Back to school in Chicago: Fights over closings, safety, budgets, and control

Updated
Jennifer Press, who drove her 4-year-old daughter Egypt Marshall to a preschool program, stands outside on the first day of classes at Gresham Elementary,...
Jennifer Press, who drove her 4-year-old daughter Egypt Marshall to a preschool program, stands outside on the first day of classes at Gresham Elementary,...
Photos by M. Spencer Green/AP

Hours after Shoneice Reynolds joined fellow marchers in DC over the weekend to commemorate the 50th anniversary of the March on Washington, she got a call from back home in Chicago.

One of her former students, a 14-year-old, was shot and killed just days before the start of school last Monday. Reynolds, a former clerk in the Chicago Public Schools (CPS), the nation’s third largest school district, said the boy was the second of her former students killed since the end of school last spring.

“I shouldn’t be going to a funeral on Friday,” Reynolds said. “I would see him every other day in the office and I’d tell him, I have a son your age and you play football just like my younger son.”

Reynolds worries for her own school-age children and all the others–some 400,000 public school students–who started school this week in Chicago.

Gun violence kills or maims dozens of students each year. That’s the most high-profile problem, but far from the only one.

CPS is facing a $1 billion deficit. The city shuttered some 50 public schools over the summer, sending thousands of kids to different schools, some in unfamiliar and unwelcoming neighborhoods. It is the largest planned school closure in American history. More than 2,000 teachers were laid off.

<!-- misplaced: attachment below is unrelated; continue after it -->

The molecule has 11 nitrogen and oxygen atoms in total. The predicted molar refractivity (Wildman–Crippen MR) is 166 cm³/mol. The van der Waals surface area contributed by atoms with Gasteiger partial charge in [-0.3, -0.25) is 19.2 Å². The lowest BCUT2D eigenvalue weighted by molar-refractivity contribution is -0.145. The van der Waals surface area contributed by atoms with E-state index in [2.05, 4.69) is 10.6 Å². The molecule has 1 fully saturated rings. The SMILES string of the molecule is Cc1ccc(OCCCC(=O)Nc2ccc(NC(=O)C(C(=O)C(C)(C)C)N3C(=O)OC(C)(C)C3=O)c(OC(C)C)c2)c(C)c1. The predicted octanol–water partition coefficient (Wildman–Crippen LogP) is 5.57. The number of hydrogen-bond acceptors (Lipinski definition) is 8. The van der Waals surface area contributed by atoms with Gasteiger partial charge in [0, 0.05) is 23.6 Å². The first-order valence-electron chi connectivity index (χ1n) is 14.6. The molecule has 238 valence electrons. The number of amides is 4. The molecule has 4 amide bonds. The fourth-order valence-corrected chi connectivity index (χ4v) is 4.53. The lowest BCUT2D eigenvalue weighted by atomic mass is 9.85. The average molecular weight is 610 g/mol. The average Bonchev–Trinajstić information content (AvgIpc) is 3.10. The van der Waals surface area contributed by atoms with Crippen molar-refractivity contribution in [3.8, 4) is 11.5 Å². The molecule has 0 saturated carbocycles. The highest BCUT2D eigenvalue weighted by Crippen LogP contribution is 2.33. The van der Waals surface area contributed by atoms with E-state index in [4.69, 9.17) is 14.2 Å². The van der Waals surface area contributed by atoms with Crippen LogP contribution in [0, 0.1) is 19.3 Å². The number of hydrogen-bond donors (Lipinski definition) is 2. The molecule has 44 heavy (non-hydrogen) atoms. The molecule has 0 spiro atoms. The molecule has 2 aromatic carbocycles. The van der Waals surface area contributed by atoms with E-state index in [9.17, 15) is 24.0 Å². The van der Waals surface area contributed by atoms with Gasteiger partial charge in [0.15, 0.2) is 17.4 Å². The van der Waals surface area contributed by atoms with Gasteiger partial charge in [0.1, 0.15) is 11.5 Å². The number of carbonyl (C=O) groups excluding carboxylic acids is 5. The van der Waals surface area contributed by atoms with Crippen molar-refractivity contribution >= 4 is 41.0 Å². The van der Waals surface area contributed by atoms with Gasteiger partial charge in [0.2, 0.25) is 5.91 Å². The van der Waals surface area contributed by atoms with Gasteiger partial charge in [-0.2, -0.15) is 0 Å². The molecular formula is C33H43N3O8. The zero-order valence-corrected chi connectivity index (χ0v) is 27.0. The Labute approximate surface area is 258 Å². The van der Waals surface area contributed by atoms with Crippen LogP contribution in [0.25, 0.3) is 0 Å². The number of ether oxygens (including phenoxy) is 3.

And there’s an ongoing battle over the school board’s budget which has cut about $180 million from direct classroom spending and from central office expenses. Opponents of the budget say schools have been gutted of enrichment classes and extra-curricular programs.

The school district says that closing underutilized schools was a necessary part of a larger strategy to deal with budgetary shortfalls. To address some of the safety concerns, the city has expanded its Safe Passage program, an initiative that has placed 1,200 unarmed workers wearing neon vests along the hardscrabble routes that many students travel to and from school.

That’s not enough for many parents. There have been a number of shootings during non-school hours along Safe Passage routes, and on the first day of school a man’s body was found in a trash bin on the South Side near one route.

“There’s no such thing as a safe passage for our children,” said Ellyson Carter, who has three grandchildren in the public school system. “Ain’t no sign or yellow vest gonna protect our children from no bullets. And what troubles me is them closing more schools. This has to stop. We cannot allow the mayor to just do what he want to do. The problem is he has too much power.”